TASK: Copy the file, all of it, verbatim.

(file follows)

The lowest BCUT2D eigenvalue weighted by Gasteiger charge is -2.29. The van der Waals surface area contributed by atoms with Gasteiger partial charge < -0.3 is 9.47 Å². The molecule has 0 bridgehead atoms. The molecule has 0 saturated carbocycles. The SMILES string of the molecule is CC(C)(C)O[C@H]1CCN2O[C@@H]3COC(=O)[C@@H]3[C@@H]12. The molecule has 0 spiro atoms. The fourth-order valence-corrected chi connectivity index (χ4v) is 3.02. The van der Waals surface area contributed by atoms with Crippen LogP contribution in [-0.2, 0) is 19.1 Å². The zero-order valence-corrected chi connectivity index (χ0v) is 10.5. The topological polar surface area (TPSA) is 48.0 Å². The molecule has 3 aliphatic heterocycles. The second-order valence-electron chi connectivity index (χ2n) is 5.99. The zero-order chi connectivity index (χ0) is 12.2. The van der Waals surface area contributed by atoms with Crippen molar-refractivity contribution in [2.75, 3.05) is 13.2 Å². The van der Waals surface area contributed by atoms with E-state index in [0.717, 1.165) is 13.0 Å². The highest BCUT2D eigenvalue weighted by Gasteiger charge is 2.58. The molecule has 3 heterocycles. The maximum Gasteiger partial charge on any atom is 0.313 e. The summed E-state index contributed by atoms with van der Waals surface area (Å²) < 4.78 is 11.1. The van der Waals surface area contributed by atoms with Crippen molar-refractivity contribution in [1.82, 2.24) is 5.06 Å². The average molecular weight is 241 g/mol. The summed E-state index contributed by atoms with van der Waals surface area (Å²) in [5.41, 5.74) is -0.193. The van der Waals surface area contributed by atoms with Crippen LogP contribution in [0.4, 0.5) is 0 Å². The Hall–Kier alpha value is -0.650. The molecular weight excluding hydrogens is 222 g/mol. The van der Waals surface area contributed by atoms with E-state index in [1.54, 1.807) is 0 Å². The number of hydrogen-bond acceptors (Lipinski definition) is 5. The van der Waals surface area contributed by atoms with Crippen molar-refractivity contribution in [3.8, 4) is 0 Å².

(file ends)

The lowest BCUT2D eigenvalue weighted by Gasteiger charge is -2.29. The van der Waals surface area contributed by atoms with Gasteiger partial charge < -0.3 is 9.47 Å². The molecule has 0 bridgehead atoms. The molecule has 0 saturated carbocycles. The SMILES string of the molecule is CC(C)(C)O[C@H]1CCN2O[C@@H]3COC(=O)[C@@H]3[C@@H]12. The molecule has 0 spiro atoms. The fourth-order valence-corrected chi connectivity index (χ4v) is 3.02. The van der Waals surface area contributed by atoms with Crippen LogP contribution in [-0.2, 0) is 19.1 Å². The zero-order valence-corrected chi connectivity index (χ0v) is 10.5. The topological polar surface area (TPSA) is 48.0 Å². The molecule has 3 aliphatic heterocycles. The second-order valence-electron chi connectivity index (χ2n) is 5.99. The zero-order chi connectivity index (χ0) is 12.2. The van der Waals surface area contributed by atoms with Crippen molar-refractivity contribution in [2.75, 3.05) is 13.2 Å². The van der Waals surface area contributed by atoms with E-state index in [0.717, 1.165) is 13.0 Å². The highest BCUT2D eigenvalue weighted by Gasteiger charge is 2.58. The molecule has 3 heterocycles. The maximum Gasteiger partial charge on any atom is 0.313 e. The summed E-state index contributed by atoms with van der Waals surface area (Å²) < 4.78 is 11.1. The van der Waals surface area contributed by atoms with Crippen molar-refractivity contribution in [1.82, 2.24) is 5.06 Å². The average molecular weight is 241 g/mol. The summed E-state index contributed by atoms with van der Waals surface area (Å²) in [5.41, 5.74) is -0.193. The van der Waals surface area contributed by atoms with Crippen LogP contribution in [0.4, 0.5) is 0 Å². The Hall–Kier alpha value is -0.650. The molecular weight excluding hydrogens is 222 g/mol. The van der Waals surface area contributed by atoms with E-state index in [1.54, 1.807) is 0 Å². The number of hydrogen-bond acceptors (Lipinski definition) is 5. The van der Waals surface area contributed by atoms with Crippen molar-refractivity contribution in [3.8, 4) is 0 Å².